Wonder Woman 1984 is insane in a way that superhero movies don’t have the nerve these days.
It reminded me of that in its fairytale tone, 1980s attitude, and moral seriousness Superman iiand in other ways it reminded me of it Batman returns. Nobody received the memo that in the era of the shared universe of Marvel and DC movies, comic book movies have to be based on irony, cynicism, or both.
Indeed, WW84 – the only title that appears on the screen – hardly recognizes that it is meant to be part of a common universe.
Directed by Patty Jenkins. Gal Gadot, Chris Pine, Kristen Wiig, Pedro Pascal, Robin Wright, Connie Nielsen and Lilly Aspell. Warner Bros. / DC.
Artistic / entertainment value
Moral / spiritual value
+2 / -2
Teens & Up
Action violence; brief sensuality and implicit illegitimate sex; short bad language, including an example of profanity.
Remember Bruce Wayne took a picture of Wonder Woman and Steve Trevor from the time of WWI Batman vs. Superman: Dawn of Justice and sent to Diana Prince to connect with a mysterious superwoman who may be needed again? (If you don’t remember? “WW84 pleasantly distracts “could be all you need to know.)
This type of detective work suggests Diana (Gal Gadot) has been holding back for the past century, doesn’t it? I won’t say that WW84 completely forgets about that, but I’m not saying that it really worries about it.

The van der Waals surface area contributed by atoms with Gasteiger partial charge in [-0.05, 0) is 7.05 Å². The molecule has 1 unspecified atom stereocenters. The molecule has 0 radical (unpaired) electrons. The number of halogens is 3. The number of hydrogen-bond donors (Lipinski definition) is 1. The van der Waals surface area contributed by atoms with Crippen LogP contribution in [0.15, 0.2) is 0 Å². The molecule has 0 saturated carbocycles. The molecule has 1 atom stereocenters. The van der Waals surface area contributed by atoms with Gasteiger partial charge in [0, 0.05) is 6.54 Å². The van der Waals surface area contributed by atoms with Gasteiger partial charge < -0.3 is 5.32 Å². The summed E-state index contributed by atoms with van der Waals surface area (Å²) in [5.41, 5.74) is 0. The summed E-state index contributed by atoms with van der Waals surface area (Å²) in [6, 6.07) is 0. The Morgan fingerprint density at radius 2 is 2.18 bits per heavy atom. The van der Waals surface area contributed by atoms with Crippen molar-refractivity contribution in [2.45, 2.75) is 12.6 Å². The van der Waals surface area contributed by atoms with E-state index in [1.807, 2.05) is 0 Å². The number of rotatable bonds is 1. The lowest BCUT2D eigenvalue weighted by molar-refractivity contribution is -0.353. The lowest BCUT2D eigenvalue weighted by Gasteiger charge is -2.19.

WW84 The comic fates and desires of these characters are gracefully presented along with a DC Comics MacGuffin named Dreamstone (who might remind viewers of Marvel’s Infinity Stones, although, as with most DC / Marvel convergences, DC hits DC first hat) elegantly combines simple plot that gives us two classic Wonder Woman villains – along with a global crisis of near-infinite war.
After a prologue review of Diana’s native Themyscira, in which the eager young Diana (played again by Lilly Aspell, now 13) learns a tough lesson about abbreviations and deceiving the truth from her aunt Robin Wright’s strict General Antiope, we catch up with Diana , nearly 70 years after her exploits in World War I, she worked at the Smithsonian in ancient times, making the occasional superhero. (Without staying out of the news, she probably doesn’t leave much photo or video evidence that Bruce Wayne can overlook.)
It’s a good thing, I think, that Wonder Woman isn’t much more than a rumor or an urban legend because Diana Prince isn’t a secret identity. Glamorous, confident, physically capable, Diana makes no move to hide behind a facade of Clark Kent shyness or Don Diego’s foppish decadence. She doesn’t even wear Lynda Carter glasses like they did in 1918.